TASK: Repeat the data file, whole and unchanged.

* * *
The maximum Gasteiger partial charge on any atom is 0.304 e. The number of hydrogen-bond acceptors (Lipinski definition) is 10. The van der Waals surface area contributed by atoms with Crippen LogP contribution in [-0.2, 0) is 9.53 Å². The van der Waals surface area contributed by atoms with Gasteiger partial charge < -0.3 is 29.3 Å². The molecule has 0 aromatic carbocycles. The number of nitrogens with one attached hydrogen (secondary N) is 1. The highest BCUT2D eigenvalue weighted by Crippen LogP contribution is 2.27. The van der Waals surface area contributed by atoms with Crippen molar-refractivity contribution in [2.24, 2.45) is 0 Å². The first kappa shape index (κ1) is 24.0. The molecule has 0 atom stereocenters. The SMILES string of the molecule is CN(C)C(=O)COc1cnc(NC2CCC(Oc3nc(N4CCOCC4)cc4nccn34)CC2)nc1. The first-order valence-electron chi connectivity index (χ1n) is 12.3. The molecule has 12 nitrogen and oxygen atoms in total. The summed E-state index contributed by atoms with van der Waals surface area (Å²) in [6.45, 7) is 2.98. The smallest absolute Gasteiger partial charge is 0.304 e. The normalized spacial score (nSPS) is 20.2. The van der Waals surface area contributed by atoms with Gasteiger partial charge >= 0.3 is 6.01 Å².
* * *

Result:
The maximum Gasteiger partial charge on any atom is 0.304 e. The number of hydrogen-bond acceptors (Lipinski definition) is 10. The van der Waals surface area contributed by atoms with Crippen LogP contribution in [-0.2, 0) is 9.53 Å². The van der Waals surface area contributed by atoms with Gasteiger partial charge < -0.3 is 29.3 Å². The molecule has 0 aromatic carbocycles. The number of nitrogens with one attached hydrogen (secondary N) is 1. The highest BCUT2D eigenvalue weighted by Crippen LogP contribution is 2.27. The van der Waals surface area contributed by atoms with Crippen molar-refractivity contribution in [2.24, 2.45) is 0 Å². The first kappa shape index (κ1) is 24.0. The molecule has 0 atom stereocenters. The SMILES string of the molecule is CN(C)C(=O)COc1cnc(NC2CCC(Oc3nc(N4CCOCC4)cc4nccn34)CC2)nc1. The first-order valence-electron chi connectivity index (χ1n) is 12.3. The molecule has 12 nitrogen and oxygen atoms in total. The summed E-state index contributed by atoms with van der Waals surface area (Å²) in [6.45, 7) is 2.98. The smallest absolute Gasteiger partial charge is 0.304 e. The normalized spacial score (nSPS) is 20.2. The van der Waals surface area contributed by atoms with Gasteiger partial charge >= 0.3 is 6.01 Å².